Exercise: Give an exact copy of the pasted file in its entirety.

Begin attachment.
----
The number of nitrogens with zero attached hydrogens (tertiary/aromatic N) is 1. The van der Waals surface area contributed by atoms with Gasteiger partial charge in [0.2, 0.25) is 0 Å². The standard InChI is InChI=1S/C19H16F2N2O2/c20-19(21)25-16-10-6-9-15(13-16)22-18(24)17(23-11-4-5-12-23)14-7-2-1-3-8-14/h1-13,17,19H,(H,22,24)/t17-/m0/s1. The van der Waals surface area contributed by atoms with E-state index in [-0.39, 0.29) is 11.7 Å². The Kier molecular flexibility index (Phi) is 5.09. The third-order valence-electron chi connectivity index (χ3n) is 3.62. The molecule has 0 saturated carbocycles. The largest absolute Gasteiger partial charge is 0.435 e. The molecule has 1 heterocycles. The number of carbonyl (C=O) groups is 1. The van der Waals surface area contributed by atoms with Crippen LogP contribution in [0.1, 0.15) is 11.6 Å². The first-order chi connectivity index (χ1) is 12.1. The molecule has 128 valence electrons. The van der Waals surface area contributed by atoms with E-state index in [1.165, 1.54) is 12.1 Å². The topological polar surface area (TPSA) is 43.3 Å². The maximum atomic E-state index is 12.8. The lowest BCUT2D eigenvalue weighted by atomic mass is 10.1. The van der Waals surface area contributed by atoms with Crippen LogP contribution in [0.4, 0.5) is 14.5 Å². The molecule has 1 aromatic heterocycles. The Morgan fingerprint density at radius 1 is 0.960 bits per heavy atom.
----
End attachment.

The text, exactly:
The number of nitrogens with zero attached hydrogens (tertiary/aromatic N) is 1. The van der Waals surface area contributed by atoms with Gasteiger partial charge in [0.2, 0.25) is 0 Å². The standard InChI is InChI=1S/C19H16F2N2O2/c20-19(21)25-16-10-6-9-15(13-16)22-18(24)17(23-11-4-5-12-23)14-7-2-1-3-8-14/h1-13,17,19H,(H,22,24)/t17-/m0/s1. The van der Waals surface area contributed by atoms with E-state index in [-0.39, 0.29) is 11.7 Å². The Kier molecular flexibility index (Phi) is 5.09. The third-order valence-electron chi connectivity index (χ3n) is 3.62. The molecule has 0 saturated carbocycles. The largest absolute Gasteiger partial charge is 0.435 e. The molecule has 1 heterocycles. The number of carbonyl (C=O) groups is 1. The van der Waals surface area contributed by atoms with Crippen LogP contribution in [0.1, 0.15) is 11.6 Å². The first-order chi connectivity index (χ1) is 12.1. The molecule has 128 valence electrons. The van der Waals surface area contributed by atoms with E-state index in [1.165, 1.54) is 12.1 Å². The topological polar surface area (TPSA) is 43.3 Å². The maximum atomic E-state index is 12.8. The lowest BCUT2D eigenvalue weighted by atomic mass is 10.1. The van der Waals surface area contributed by atoms with Crippen LogP contribution in [0.4, 0.5) is 14.5 Å². The molecule has 1 aromatic heterocycles. The Morgan fingerprint density at radius 1 is 0.960 bits per heavy atom.